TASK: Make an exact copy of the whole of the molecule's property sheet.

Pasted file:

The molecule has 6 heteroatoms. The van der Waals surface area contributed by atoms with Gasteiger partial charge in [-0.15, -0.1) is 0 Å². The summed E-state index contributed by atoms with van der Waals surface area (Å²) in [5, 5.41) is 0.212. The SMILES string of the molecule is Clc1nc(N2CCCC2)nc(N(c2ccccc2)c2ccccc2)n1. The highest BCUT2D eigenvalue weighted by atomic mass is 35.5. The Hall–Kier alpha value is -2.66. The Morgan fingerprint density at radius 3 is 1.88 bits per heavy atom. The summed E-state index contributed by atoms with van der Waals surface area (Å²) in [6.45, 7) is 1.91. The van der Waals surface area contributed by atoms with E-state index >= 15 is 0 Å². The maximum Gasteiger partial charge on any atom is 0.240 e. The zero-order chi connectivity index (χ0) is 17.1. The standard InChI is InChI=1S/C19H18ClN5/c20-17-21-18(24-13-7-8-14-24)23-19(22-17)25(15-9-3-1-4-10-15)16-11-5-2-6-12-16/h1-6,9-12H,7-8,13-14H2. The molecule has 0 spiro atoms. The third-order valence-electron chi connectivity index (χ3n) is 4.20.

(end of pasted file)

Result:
The molecule has 6 heteroatoms. The van der Waals surface area contributed by atoms with Gasteiger partial charge in [-0.15, -0.1) is 0 Å². The summed E-state index contributed by atoms with van der Waals surface area (Å²) in [5, 5.41) is 0.212. The SMILES string of the molecule is Clc1nc(N2CCCC2)nc(N(c2ccccc2)c2ccccc2)n1. The highest BCUT2D eigenvalue weighted by atomic mass is 35.5. The Hall–Kier alpha value is -2.66. The Morgan fingerprint density at radius 3 is 1.88 bits per heavy atom. The summed E-state index contributed by atoms with van der Waals surface area (Å²) in [6.45, 7) is 1.91. The van der Waals surface area contributed by atoms with E-state index >= 15 is 0 Å². The maximum Gasteiger partial charge on any atom is 0.240 e. The zero-order chi connectivity index (χ0) is 17.1. The standard InChI is InChI=1S/C19H18ClN5/c20-17-21-18(24-13-7-8-14-24)23-19(22-17)25(15-9-3-1-4-10-15)16-11-5-2-6-12-16/h1-6,9-12H,7-8,13-14H2. The molecule has 0 spiro atoms. The third-order valence-electron chi connectivity index (χ3n) is 4.20.